Innovators Under 35 Asia Pacific


The 10 outstanding innovators from the region have been chosen. These young innovators are trailblazers in their fields and are leading the next generation of technological breakthroughs. The 10 regional honourees will each present a three-minute elevator pitch at EmTech Asia on 22 - 23 January 2019. MIT Technology Review also showcases the honourees online.

  • Robert Bedington


    Centre for Quantum Technologies

    Delivering uncrackable encryption keys from space using quantum key distribution

    Powerful quantum computers will spur many technological breakthroughs, but will also enable our everyday encryption systems to be cracked. At NUS Centre for Quantum Technologies and our S15 Space Systems spin-out company, we are working to establish a constellation of satellites that can deliver encryption keys from orbit. These keys are derived from the randomised quantum states of photons transmitted from the satellite and measured in such a way that they cannot be covertly intercepted by an eavesdropper. This process, quantum key distribution, is thus computationally uncrackable and can secure our sensitive data in the coming age of quantum computers.


    About Robert Bedington

    Dr Robert Bedington leads a team of quantum satellite-builders at the Centre for Quantum Technologies at the National University of Singapore. In 2019, they will launch the nanosatellite SpooQy-1 to demonstrate quantum entanglement in space. In collaboration with the UK’s RAL Space, the team will advance to delivering quantum encryption keys from space. Robert is also CTO-designate at S15 Space Systems, a startup that aims to build a constellation of quantum key distributing satellites. Robert received his PhD from University College London and worked at the Japan aerospace exploration agency on space-weather instrumentation and elsewhere on instruments for astronomical telescopes.

  • Wenyue Zou


    Ian Potter NanoBioSensing Facility, RMIT University

    Low-cost personalised wearable UV sensor offering real-time sun exposure monitoring

    Over-exposure to ultra-violet radiation (UVR) in the sunlight is the major cause of skin cancer, while under-exposure may cause vitamin D deficiency. Therefore, precise monitoring the invisible UVR is an important challenge. We developed a photo-active ink that can generate a unique colour response to specific UV wavelengths. We use this ink to fabricate low-cost wearable sensors on a piece of paper that can provide naked-eye monitoring of UVR, even at very low doses typically encountered during solar exposure. As people with different skin colours have different UV tolerance, our UV sensors can be customised to meet the specific needs of different skin phototypes. These low-cost personalised wearable UV sensors offer remarkable potential in managing the impact of UVR in our day-to-day life.


    About Wenyue Zou

    Wenyue Zou is a postdoctoral researcher at RMIT University, Australia and a co-founder of NexGen NanoSensors Pty Ltd. Her research focuses on the innovative use of light-active materials to make colour-based sensors. She has developed and patented a personalised wearable UV sensor technology that allows real-time monitoring of sun exposure for people with different skin colours. This technology featured in more than 130 global media outlets, with a total audience of over 150 million worldwide. She is confident that her low-cost UV sensor will create a major social impact by addressing the UN Sustainable Development Goal of Good Health and Well Being for All.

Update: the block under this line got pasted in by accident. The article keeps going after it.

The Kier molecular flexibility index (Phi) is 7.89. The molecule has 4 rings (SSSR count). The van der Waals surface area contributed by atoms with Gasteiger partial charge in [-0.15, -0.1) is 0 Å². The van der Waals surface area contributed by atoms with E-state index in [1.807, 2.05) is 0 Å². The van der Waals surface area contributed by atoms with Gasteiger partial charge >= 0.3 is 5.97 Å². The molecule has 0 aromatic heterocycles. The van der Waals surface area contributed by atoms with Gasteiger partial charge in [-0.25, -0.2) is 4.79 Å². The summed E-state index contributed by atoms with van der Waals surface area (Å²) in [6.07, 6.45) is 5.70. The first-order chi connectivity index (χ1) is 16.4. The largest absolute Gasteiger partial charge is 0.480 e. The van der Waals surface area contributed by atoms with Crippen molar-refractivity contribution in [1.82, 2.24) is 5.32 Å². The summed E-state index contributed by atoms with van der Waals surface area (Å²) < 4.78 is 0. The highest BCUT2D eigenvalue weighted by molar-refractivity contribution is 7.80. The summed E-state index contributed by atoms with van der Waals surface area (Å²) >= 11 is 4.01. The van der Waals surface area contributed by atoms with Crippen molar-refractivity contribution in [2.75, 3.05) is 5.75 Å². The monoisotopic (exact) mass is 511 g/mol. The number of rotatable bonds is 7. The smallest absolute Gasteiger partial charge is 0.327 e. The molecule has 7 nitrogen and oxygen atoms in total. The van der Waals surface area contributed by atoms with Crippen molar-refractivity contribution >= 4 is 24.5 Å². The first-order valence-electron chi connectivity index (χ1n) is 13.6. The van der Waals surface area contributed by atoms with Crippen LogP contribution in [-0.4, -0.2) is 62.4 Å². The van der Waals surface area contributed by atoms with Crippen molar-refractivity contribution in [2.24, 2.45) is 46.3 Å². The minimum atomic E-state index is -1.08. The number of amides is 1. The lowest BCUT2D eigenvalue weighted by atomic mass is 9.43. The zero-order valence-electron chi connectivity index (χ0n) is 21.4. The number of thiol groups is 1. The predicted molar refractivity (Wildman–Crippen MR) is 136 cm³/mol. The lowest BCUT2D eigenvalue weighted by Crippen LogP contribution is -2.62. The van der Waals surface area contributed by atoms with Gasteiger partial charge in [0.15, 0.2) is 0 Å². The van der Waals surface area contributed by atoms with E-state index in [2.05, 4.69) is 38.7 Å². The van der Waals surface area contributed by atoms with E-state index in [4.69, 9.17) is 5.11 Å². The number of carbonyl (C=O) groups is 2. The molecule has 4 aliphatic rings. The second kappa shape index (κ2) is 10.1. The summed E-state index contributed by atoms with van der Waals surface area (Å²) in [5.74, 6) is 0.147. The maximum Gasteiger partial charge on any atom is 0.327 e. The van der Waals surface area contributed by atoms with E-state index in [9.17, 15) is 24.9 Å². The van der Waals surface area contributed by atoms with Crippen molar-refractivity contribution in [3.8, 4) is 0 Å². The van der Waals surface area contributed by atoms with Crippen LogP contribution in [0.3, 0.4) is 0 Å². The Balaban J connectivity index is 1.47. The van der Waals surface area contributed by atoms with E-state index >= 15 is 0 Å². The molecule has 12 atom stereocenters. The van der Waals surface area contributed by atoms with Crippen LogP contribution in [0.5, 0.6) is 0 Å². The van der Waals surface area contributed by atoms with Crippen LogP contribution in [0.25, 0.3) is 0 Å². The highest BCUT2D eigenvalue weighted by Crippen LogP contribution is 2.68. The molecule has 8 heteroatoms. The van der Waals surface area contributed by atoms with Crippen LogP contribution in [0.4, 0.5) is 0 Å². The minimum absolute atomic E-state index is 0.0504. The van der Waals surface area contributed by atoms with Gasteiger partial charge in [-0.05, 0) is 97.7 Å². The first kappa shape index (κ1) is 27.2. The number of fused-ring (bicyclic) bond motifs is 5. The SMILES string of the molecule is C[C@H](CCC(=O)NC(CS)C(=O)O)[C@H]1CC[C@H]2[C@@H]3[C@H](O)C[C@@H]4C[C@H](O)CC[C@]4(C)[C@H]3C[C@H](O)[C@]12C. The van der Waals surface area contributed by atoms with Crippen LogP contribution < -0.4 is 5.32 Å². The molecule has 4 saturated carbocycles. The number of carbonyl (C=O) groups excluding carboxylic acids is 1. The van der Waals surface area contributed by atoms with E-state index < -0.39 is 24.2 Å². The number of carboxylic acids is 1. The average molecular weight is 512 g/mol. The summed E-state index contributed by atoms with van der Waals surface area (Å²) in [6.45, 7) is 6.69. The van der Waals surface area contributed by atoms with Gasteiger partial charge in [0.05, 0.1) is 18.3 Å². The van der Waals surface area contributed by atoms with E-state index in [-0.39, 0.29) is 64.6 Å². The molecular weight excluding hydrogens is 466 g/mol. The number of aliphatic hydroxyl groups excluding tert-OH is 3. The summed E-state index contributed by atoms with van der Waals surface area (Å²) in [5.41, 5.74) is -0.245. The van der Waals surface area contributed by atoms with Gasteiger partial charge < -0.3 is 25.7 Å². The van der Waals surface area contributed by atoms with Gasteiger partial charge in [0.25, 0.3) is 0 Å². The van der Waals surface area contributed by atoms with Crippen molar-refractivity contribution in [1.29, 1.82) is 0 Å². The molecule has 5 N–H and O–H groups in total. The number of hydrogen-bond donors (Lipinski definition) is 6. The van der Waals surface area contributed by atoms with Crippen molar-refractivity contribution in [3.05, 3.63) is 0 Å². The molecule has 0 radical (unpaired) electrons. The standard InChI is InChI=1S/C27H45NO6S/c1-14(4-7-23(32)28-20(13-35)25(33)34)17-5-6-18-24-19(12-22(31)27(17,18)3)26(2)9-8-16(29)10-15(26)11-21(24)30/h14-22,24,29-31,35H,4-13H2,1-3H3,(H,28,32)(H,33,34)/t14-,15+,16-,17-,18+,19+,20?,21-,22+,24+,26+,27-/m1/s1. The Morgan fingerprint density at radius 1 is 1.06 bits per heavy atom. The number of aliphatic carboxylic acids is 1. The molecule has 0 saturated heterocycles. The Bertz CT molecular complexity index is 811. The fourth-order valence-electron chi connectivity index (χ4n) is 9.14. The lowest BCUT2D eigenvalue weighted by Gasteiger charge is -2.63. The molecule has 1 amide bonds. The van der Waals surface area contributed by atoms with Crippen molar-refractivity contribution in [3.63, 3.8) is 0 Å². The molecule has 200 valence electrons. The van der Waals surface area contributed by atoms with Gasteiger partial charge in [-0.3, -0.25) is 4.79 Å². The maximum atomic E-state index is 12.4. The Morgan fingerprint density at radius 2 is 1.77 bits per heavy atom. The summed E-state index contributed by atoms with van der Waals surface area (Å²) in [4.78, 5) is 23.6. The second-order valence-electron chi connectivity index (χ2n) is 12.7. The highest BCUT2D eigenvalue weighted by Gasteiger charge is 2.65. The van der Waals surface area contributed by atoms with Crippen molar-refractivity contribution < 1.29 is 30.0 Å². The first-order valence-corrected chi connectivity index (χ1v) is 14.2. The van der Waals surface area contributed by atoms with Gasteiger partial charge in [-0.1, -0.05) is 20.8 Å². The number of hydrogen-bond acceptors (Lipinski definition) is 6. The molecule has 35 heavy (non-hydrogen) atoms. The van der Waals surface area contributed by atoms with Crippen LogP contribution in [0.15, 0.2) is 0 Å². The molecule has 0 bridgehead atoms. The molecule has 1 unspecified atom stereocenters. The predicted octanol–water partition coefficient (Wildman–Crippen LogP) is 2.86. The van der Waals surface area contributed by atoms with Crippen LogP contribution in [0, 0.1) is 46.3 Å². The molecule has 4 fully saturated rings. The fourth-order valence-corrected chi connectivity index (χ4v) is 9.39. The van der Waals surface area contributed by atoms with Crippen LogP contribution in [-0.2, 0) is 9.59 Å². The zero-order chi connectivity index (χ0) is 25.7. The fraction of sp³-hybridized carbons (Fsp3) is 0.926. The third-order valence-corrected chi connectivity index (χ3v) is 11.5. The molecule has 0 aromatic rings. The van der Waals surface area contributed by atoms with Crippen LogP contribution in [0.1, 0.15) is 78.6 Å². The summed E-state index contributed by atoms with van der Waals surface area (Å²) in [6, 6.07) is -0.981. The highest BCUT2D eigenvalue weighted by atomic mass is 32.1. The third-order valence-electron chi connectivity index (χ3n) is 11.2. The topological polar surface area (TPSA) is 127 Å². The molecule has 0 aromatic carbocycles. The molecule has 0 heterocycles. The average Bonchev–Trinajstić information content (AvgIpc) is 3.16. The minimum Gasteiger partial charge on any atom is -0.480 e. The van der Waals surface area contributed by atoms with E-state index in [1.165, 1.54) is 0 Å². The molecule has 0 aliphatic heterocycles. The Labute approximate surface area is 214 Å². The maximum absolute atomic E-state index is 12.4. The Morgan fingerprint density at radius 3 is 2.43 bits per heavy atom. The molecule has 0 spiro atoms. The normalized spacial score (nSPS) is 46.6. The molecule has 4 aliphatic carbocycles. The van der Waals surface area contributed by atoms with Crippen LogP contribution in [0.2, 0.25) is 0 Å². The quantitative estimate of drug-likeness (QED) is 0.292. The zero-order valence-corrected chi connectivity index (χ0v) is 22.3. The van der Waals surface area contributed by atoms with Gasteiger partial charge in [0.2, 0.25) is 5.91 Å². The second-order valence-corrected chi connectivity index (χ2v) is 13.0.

• Nana Liu


    John Hopcroft Center for Computer Science in Shanghai Jiao Tong University

    Making quantum computing more trustworthy in a future quantum internet

    Quantum computers are geared to change the world in remarkable ways, from breaking the world’s toughest encryption systems, simulating complex chemical reactions to speeding up machine learning algorithms. A network of communicating quantum computers, in a future quantum internet, is expected to be even more powerful and versatile. However, just like the internet today, security and reliability will be of paramount importance. At EmTech 2019, I will share with you some ideas about how we can ensure better trustworthiness for a network of quantum computers as well as leveraging quantum computing to help with security problems.


    About Nana Liu

    Nana Liu is currently an Assistant Professor at the John Hopcroft Center for Computer Science in Shanghai Jiao Tong University. She received her doctorate in 2016 from the University of Oxford as a Clarendon Scholar and was a Postdoctoral Research Fellow at the Centre for Quantum Technologies in the National University of Singapore and the Singapore University for Technology and Design. Her focus is on employing quantum resources for both quantum computation and quantum sensing. Her research also lies at the interface between quantum computing, security and machine learning, which will be useful in building a future quantum internet.

  • Loi Luu


    Kyber Network

    Enabling a Decentralised and Transparent Economy with Blockchains